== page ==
In patients with Parkinson's disease (PD), the molecularly misfolded form of -synuclein was recently identified in cutaneous autonomic nerve fibers which displayed increased accumulation even in early disease stages. However, the underlying mechanisms of synucleinopathic nerve damage and its implication for brain pathology in later life remain to be elucidated. To date, specific diagnostic tools to evaluate small fiber pathology and to discriminate neurodegenerative proteinopathies are rare. Recently, research has indicated that deposition of -synuclein in cutaneous nerve fibers quantified via immunohistochemistry in superficial skin biopsies might be a valid marker of PD which could facilitate early diagnosis and monitoring of disease progression. However, lack of standardization of techniques to quantify neural -synuclein deposition limits their utility in clinical practice. Additional challenges include the identification of potential distinct morphological patterns of intraneural -synuclein deposition among synucleinopathies to facilitate diagnostic discrimination and determining the degree to which structural damage relates to dysfunction of nerve fibers targeted by -synuclein. Answering these questions might improve our understanding of the pathophysiological role of small fiber neuropathy in Parkinson's disease, help identify new treatment targets, and facilitate assessment of response to neuroprotective treatment.
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http://dx.doi.org/10.1155/2017/6064974DOI Listing
http://www.ncbi.nlm.nih.gov/pmc/articles/PMC5682910PMC
October 2017

Effect of short-term heart rate variability biofeedback on long-term abstinence in alcohol dependent patients - a one-year follow-up.

BMC Psychiatry 2017 09 6;17(1):325. Epub 2017 Sep 6.

Department of Neurology, University Hospital Carl Gustav Carus, Technische Universität Dresden, Fetscherstr. 74, 01307, Dresden, Germany.

Background: A randomized controlled study (RCT) recently showed that short-term heart rate variability (HRV) biofeedback in addition to standard rehabilitation care for alcohol dependence can reduce craving, anxiety and improve cardiovascular autonomic function. In this one-year follow-up study we aimed to explore whether completion of 2-week HRV-Biofeedback training is associated with long-term abstinence. Furthermore, we sought to identify potential predictors of post-treatment abstinence.

Methods: We conducted a survey on abstinence in patients with alcohol dependence 1 year after completion of an RCT comparing HRV-biofeedback in addition to inpatient rehabilitation treatment alone (controls). Abstinence rates were compared and analysed for association with demographic data as well as psychometric and autonomic cardiac assessment before and after completion of the biofeedback training using bivariate and multivariate regression analyses.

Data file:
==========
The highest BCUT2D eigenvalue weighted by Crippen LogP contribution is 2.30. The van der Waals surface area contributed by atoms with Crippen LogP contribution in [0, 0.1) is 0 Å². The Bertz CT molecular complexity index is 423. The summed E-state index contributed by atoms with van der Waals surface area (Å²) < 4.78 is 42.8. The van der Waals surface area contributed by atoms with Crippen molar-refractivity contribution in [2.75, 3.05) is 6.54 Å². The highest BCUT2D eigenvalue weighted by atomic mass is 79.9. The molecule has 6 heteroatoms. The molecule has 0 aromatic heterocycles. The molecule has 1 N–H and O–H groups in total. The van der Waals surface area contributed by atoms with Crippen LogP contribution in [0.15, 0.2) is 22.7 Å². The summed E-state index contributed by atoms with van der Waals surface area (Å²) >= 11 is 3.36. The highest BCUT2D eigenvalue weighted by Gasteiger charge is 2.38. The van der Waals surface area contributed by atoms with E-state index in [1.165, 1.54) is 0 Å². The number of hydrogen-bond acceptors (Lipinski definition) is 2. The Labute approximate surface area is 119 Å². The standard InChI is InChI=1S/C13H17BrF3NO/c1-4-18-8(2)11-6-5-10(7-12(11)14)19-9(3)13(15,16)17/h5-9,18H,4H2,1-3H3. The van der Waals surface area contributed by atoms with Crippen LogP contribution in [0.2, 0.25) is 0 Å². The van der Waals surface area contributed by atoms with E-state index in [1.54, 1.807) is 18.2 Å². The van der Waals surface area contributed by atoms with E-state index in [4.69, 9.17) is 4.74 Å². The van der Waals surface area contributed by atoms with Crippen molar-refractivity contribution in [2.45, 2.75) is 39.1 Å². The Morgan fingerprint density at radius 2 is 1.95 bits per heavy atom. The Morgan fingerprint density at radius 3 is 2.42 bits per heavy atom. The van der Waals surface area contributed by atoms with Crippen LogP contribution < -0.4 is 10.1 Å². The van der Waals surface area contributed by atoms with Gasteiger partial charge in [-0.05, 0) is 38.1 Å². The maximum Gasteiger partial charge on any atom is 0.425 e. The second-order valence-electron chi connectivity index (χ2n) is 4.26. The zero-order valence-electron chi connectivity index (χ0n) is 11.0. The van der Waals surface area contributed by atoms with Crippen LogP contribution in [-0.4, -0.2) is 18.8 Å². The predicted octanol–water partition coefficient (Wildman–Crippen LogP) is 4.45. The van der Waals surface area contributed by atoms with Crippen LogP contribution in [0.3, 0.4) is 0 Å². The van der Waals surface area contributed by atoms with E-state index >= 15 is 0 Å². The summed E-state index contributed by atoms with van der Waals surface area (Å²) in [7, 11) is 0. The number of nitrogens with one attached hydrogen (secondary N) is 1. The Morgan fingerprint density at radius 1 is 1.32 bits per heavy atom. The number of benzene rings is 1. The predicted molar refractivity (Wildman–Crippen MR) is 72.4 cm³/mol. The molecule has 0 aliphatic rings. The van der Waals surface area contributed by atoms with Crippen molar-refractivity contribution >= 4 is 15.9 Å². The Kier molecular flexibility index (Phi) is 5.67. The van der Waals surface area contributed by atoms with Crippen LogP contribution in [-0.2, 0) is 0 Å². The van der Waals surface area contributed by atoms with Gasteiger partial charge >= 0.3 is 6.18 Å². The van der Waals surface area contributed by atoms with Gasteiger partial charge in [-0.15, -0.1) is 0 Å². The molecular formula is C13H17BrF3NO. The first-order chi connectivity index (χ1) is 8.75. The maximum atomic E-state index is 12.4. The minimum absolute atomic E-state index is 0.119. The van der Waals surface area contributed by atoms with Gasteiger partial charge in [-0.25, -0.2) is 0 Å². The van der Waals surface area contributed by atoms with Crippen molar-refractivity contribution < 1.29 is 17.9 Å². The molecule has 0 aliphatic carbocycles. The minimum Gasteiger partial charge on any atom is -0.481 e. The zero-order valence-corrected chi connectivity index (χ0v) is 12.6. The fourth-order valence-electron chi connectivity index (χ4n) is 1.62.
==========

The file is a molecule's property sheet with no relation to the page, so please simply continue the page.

Results: Out of 48 patients who participated in the RCT, 27 patients (9 females, ages 42.9 ± 8.6, mean ± SD) completed our one-year follow-up. When including in the analysis only patients who completed follow-up, the rate of abstinence tended to be higher in patients who underwent HRV-biofeedback 1 year earlier compared to those who received rehabilitative treatment alone (66.7% vs 50%, p = ns). This non-significant trend was also observed in the intention-to-treat analysis where patients who did not participate in the follow-up were assumed to have relapsed (46,7% biofeedback vs. 33.3% controls, p = ns). Neither cardiac autonomic function nor psychometric variables were associated with abstinence 1 year after HRV-biofeedback.

Conclusion: Our follow-up study provide a first indication of possible increase in long-term abstinence after HRV-biofeedback for alcohol dependence in addition to rehabilitation.

Trial Registration: The original randomized controlled trial was registered in the German Clinical Trials Register ( DRKS00004618 ). This one-year follow-up survey has not been registered.
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http://dx.doi.org/10.1186/s12888-017-1480-2DOI Listing
http://www.ncbi.nlm.nih.gov/pmc/articles/PMC5585893PMC
September 2017

Laser Doppler Assessment of Vasomotor Axon Reflex Responsiveness to Evaluate Neurovascular Function.

Front Neurol 2017 14;8:370. Epub 2017 Aug 14.

Department of Neurology, Carl Gustav Carus University Hospital, Technische Universität Dresden, Dresden, Germany.

The vasomotor axon reflex can be evoked in peripheral epidermal nociceptive C-fibers to induce local vasodilation. This neurogenic flare response is a measure of C-fiber functional integrity and therefore shows impairment in patients with small fiber neuropathy. Laser Doppler flowmetry (LDF) and laser Doppler imaging (LDI) are both techniques to analyze vasomotor small fiber function by quantifying the integrity of the vasomotor-mediated axon reflex. While LDF assesses the flare response following acetylcholine iontophoresis with temporal resolution at a single defined skin point, LDI records flare responses with spatial and temporal resolution, generating a two-dimensional map of superficial blood flow. LDF is characterized by a high intra- and interindividual measurement variability, which is smaller in LDI due to its spatial resolution. Nevertheless, LDI still lacks standardized methods for image analysis. Consequently, use of the technique currently remains on an experimental level. Here, we sought to review the current literature on laser Doppler assessment of vasomotor function and discuss potential future applications of established techniques as well as those that are still experimental.